Assisi is a small Umbrian town in central Italy, located 12 miles (19 km) east of Perugia at an elevation of 400 meters. Assisi is best known as the birthplace of St. Francis of Assisi — patron saint of Italy, founder of the Franciscan order and one of the most popular Catholic saints in history.
Assisi’s main attraction is the 13th-century Basilica di San Francesco, which contains the sacred relics of Francis and beautiful frescoes of his life. And there are at least seven other churches well worth visiting for their history, beauty and connection with St. Francis or his friend St. Clare. The town of Assisi, with its Roman ruins, winding medieval streets and sacred shrines, has been a major Catholic pilgrimage destination for centuries and is today one of the most popular tourist destinations in Italy. Several sites outside of the city walls remain quiet and frequented mainly by pilgrims.
General Information and History of Assisi
Little is known regarding the original founding of the town. One legend tells that the ancient town, called Assisium, came into existence around a holy spring that was later venerated by the Etruscans (9th – 5th centuries BC) and, following them, by the Romans. Another legend tells that the town was begun by Dardanus 865 years before the founding of Rome (April 21, 753 BC). Sometime in the 1st century BC a temple of Minerva, the Roman goddess of art, handicrafts and the professions, was constructed at the sacred spring. During the early Christian era the sanctuary of Minerva was destroyed, a series of churches were erected at the site and the sacred spring stopped flowing. Subject to the dukes of Spoleto in the early Middle Ages, the town of Assisi became an independent commune in the 12th century and was involved in disputes and battles with nearby Perugia before passing to the Papal states. It became part of the Italian kingdom in 1860.
Saint Francis and other Saints of Assisi
St. Francis was born in Assisi in 1182 (some sources say 1181), the son of a well-to-do cloth merchant. A lively, even riotous youth who dreamed of achieving military glory, Francis abandoned his worldly ambitions at the age of 19 while a prisoner of war in Perugia. He thereafter became a mystic who experienced visions of Christ and Mary, composed the first poems in the Italian language about the beauties of nature and in 1210 founded the famous order of mendicant friars known as the Franciscans. His repudiation of the worldliness and hypocrisy of the church, his love of nature and his humble, unassuming character earned him an enormous following throughout Europe, posing an unprecedented challenge to the decadent Papacy. Francis was the first known Christian to receive the stigmata, the spontaneously appearing wounds on the hands, feet and side of the body corresponding to the torments of Christ on the cross. These injuries caused Francis great pain and suffering, but he bore them with his characteristic serenity, keeping the matter secret for many years so as not to draw attention to himself and away from god. Other saints who were from Assisi are:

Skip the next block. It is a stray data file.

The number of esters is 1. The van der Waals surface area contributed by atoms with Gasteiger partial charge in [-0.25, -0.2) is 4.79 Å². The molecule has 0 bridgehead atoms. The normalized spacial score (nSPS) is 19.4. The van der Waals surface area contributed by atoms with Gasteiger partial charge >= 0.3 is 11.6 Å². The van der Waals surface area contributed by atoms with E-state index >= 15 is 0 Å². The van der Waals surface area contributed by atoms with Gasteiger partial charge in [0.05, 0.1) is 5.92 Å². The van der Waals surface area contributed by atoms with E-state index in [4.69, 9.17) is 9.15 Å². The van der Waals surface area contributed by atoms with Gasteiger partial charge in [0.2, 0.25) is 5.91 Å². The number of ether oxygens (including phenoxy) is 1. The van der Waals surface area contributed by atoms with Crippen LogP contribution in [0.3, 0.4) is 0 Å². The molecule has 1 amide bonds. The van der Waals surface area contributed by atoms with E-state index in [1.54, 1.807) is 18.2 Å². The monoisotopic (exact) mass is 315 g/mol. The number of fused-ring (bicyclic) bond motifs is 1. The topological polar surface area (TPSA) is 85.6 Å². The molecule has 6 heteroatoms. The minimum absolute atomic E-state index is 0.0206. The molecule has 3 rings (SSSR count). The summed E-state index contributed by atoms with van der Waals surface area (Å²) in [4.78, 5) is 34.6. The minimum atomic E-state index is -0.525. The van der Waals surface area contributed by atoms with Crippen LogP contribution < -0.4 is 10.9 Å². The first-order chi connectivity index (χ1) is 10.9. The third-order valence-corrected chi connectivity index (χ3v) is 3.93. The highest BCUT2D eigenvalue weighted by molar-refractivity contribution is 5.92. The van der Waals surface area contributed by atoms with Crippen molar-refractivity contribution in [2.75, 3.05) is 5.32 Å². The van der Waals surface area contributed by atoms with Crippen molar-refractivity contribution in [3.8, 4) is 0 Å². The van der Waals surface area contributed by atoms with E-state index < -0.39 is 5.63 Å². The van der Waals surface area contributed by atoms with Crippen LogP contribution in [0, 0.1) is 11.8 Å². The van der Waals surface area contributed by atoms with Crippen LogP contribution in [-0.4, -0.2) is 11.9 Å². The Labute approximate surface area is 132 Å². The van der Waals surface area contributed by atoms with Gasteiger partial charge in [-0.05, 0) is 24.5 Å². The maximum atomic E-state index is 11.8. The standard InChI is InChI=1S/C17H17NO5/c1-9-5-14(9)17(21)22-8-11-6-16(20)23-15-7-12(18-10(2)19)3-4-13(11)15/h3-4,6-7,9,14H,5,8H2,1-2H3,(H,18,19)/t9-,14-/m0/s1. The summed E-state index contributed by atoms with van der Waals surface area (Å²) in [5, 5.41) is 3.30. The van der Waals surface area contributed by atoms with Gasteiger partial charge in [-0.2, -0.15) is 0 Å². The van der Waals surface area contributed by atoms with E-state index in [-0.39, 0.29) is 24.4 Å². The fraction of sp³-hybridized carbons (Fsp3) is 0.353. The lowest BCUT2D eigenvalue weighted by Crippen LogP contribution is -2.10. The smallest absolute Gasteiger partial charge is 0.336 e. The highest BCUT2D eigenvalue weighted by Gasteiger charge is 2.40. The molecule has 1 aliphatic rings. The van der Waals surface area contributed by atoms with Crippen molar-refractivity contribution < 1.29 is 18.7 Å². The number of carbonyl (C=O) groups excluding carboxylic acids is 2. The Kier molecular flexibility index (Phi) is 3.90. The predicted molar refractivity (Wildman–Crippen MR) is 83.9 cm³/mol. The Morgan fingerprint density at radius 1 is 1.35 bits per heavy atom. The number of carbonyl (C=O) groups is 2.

- Agnes of Assisi
- Clare of Assisi
- Gabriel of Our Lady of Sorrows
- Rufinus of Assisi
- Vitalis of Assisi
- Sylvester of Assisi
Things to See in Assisi
The town is dominated by two medieval castles. The larger, called Rocca Maggiore is a massive presence meant to intimidate the people of the town: it was built by Cardinal Albornoz (1367) and expanded by popes Pius II (polygonal tower, 1458) and Paul III, the cylindrical bastion near the entrance, 1535-1538. The smaller of the two was built in Roman era: it has been only partially reserved, a small portion and three towers being open to the public.
The Basilica of San Francesco d’Assisi (St. Francis).
The Franciscan monastery, il Sacro Convento, and the lower and upper church of St Francis were begun immediately after his canonization in 1228, and completed in 1253. The lower church has frescoes by the late-medieval artists Cimabue and Giotto; the upper church houses frescoes of scenes in the life of St. Francis previously ascribed to Giotto, but now thought to be by artists of the circle of Pietro Cavallini from Rome. The Basilica was badly damaged by an earthquake on 26 September 1997, during which part of the vault collapsed, killing four people inside the church and carrying with it a fresco by Cimabue. The edifice was closed for two years for restoration.
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